by Dividend Growth Investor | April 16, 2014 9:00 am
Ideally, your holding period should be forever. Investors who purchase shares in prominent dividend stocks with the intent of flipping them within a few months are likely to make a lot of mistakes. This is because by frequently buying and selling dividend stocks, investors incur costs such as taxes and commissions, which drain their capital.
Studies have shown that the investors who make the most trades per year tend to earn mediocre returns at best. This is because a successful investment would likely pay in rising dividends over many decades to come. A lousy investment would be one where dividends are cut or eliminated as earnings per share decline. Even the best businesses can experience such adverse situations a few times during their lives.
A patient investor should let the company work its problems out, especially given the fact that they are in it for the long haul, as long as dividends are at least maintained. You have already delegated your investment in the hands of company management indirectly, who work to increase earnings and pay you the dividends.
Thus, micromanaging business conditions does not strike as particularly rewarding. Many times companies fall onto hard times, and keep a dividend frozen, only to resume increases in a few quarters or years. Just think of General Mills (GIS), which has paid dividends for over 115 years, and has never cut it. There have been times where it achieved a streak of 30+ years of consecutive dividend increases, followed by a few years where dividends were frozen.
An impatient investor who sells after dividend freezes might increase portfolio turnover dramatically, increase their investment costs, and sell securities which have experienced temporary turbulence.
For example, in 2009, Hershey (HSY) froze dividends, thus ending a 30 year streak of dividend increases. Selling would have been a mistake, as the company resumed increases a year after it kept distributions unchanged. The dividend has since increased by over 60%, which is not too bad for a five year holding period.
When a dividend is cut or eliminated however, this is management’s way of saying that things are indeed bad. Dividends are a sacred cow, which might be frozen from time to time, but very rarely cut or eliminated. As a result, a dividend cut shows that this business is likely in trouble.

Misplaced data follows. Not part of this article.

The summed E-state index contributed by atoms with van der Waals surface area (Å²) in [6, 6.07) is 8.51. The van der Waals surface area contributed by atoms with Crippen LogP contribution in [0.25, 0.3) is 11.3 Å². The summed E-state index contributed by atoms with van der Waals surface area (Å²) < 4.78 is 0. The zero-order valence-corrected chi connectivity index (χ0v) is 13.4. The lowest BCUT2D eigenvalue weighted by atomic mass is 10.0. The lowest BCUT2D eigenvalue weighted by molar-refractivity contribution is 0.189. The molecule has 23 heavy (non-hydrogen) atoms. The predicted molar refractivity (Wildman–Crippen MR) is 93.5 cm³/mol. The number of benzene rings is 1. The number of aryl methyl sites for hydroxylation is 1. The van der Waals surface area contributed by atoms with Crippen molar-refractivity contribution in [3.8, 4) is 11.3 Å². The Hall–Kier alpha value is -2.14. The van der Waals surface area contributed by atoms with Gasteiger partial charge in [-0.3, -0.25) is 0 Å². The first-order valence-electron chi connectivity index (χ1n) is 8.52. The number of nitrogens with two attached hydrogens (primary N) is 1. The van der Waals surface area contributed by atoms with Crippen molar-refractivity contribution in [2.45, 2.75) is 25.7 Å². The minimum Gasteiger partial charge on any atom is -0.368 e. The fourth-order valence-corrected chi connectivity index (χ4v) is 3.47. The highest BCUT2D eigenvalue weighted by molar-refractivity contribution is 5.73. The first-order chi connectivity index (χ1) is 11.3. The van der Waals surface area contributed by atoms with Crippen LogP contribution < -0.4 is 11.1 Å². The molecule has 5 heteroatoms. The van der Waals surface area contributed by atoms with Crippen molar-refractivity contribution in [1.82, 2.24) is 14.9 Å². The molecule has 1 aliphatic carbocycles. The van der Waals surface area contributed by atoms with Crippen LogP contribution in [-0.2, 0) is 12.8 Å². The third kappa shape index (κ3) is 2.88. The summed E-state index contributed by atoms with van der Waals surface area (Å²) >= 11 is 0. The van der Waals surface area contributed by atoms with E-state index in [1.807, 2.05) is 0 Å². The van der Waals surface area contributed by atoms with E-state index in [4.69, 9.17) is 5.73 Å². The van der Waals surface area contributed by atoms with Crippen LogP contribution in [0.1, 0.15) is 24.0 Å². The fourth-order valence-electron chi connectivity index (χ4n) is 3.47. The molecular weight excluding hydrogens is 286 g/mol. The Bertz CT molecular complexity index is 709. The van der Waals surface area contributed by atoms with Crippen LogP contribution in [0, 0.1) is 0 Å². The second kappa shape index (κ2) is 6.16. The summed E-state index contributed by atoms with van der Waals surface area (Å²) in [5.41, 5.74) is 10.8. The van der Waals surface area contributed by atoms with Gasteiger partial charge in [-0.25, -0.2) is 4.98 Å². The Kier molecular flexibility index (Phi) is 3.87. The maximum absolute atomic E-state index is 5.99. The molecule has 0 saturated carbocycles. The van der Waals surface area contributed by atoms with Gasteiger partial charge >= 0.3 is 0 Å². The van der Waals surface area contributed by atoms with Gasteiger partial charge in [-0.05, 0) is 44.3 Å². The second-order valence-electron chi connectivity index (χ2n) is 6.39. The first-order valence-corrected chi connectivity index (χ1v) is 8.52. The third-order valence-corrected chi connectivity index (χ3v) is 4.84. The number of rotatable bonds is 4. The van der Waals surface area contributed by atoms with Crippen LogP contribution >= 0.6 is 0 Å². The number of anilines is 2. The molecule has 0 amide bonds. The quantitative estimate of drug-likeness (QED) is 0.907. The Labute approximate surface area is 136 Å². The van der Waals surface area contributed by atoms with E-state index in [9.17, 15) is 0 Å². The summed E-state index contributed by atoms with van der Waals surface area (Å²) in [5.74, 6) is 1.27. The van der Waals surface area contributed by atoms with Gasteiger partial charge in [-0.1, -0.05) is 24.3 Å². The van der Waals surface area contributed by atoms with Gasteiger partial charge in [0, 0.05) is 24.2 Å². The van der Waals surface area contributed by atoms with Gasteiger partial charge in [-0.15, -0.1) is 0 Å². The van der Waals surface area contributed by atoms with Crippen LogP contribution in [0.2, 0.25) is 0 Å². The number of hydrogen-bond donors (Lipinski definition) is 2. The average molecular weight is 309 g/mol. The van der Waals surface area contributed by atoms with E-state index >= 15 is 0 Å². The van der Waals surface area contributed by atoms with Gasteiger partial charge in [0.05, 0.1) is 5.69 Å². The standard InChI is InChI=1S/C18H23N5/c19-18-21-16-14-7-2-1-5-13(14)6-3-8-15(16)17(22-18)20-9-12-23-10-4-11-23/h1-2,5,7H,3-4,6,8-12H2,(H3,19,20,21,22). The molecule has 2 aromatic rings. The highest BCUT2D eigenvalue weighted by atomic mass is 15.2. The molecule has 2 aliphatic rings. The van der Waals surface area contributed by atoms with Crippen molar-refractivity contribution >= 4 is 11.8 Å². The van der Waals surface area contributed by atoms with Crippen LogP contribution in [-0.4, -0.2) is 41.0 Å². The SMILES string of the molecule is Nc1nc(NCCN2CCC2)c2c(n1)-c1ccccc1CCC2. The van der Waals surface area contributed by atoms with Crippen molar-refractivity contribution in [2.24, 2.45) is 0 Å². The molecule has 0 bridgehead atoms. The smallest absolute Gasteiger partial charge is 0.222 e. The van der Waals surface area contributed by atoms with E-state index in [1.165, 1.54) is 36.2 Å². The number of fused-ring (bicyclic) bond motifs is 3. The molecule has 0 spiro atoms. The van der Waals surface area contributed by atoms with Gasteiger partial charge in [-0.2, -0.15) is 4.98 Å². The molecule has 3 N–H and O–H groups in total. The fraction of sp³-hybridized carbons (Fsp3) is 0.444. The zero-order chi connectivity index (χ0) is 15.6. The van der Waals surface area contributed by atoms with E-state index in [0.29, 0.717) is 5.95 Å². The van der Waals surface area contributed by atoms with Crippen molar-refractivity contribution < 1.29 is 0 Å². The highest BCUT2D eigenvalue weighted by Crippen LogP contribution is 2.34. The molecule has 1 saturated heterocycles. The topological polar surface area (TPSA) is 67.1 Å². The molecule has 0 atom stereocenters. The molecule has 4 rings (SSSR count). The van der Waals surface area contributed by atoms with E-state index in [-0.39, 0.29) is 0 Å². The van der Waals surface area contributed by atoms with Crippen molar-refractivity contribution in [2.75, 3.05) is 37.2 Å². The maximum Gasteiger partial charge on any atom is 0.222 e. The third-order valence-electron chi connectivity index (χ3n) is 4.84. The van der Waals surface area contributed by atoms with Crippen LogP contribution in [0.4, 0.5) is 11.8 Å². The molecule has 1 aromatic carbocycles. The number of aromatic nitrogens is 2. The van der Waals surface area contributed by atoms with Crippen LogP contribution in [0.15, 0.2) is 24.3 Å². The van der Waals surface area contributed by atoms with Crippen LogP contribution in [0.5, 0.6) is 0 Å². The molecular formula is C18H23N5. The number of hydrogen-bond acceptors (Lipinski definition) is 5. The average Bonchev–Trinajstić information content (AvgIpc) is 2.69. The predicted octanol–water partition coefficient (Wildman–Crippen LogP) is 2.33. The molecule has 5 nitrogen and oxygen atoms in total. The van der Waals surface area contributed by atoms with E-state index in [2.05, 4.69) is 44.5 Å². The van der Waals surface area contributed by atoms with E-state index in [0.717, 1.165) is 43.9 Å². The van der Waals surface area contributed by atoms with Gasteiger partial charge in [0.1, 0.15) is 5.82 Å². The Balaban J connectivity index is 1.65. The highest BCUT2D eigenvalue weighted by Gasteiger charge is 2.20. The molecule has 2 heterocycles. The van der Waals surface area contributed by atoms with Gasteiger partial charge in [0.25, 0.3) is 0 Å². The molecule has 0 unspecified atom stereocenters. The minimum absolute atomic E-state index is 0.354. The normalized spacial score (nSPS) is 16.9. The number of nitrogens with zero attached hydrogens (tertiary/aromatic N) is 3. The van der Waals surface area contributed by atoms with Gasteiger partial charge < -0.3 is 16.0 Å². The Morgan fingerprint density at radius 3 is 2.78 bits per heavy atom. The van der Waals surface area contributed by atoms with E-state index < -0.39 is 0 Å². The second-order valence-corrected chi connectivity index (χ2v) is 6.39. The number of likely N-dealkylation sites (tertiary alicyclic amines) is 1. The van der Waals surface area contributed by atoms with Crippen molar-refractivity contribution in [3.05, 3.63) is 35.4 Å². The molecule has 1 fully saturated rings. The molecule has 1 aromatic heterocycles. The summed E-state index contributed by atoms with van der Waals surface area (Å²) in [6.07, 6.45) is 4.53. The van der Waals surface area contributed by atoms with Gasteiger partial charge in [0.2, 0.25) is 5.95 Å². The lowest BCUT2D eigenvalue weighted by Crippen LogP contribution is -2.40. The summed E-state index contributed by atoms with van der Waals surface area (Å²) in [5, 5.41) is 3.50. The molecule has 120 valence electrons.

As a dividend stock investor, this is when I decide to sell my position automatically. This safeguards the capital left, and provides a fresh perspective after the sale is done. The reason for this automatic sale is to prevent me from being overly emotionally attached to a stock, and rationalize my holding until it is too late.
For example, dividend stock investors in Bank of America (BAC) enjoyed a rising dividend for 30 years in a row, before the dividend was cut two times between 2008 – 2009. This took the quarterly dividend from 64 cents per share to 1 cent per share If you sold right after the first announcement, you could have managed to get out around $29 – $30 per share.
If you held BAC stock for the past 20 years however, and you rationalized that the bank would eventually bounce back, you suffered from no dividend income on this portion of your portfolio for 5 – 6 years in a row. Sometimes, admitting mistakes is difficult, but costly if nothing is done about it.
If the dividend cut is reversed and the company initiates or increases dividends, you can get back in. In a typical dividend growth portfolio consisting of 30 – 40 securities, I would expect a dividend cut to occur at least once per year. On the bright side, if 39 portfolio holding raise distributions by at least 2.50%, and one completely eliminated distributions, your income will stay flat.
Chances are however that the 39 companies will increase dividends by 6% per year, and the capital you deploy from the dividend cutter will generate some return when invested elsewhere.
Full Disclosure: Long GIS
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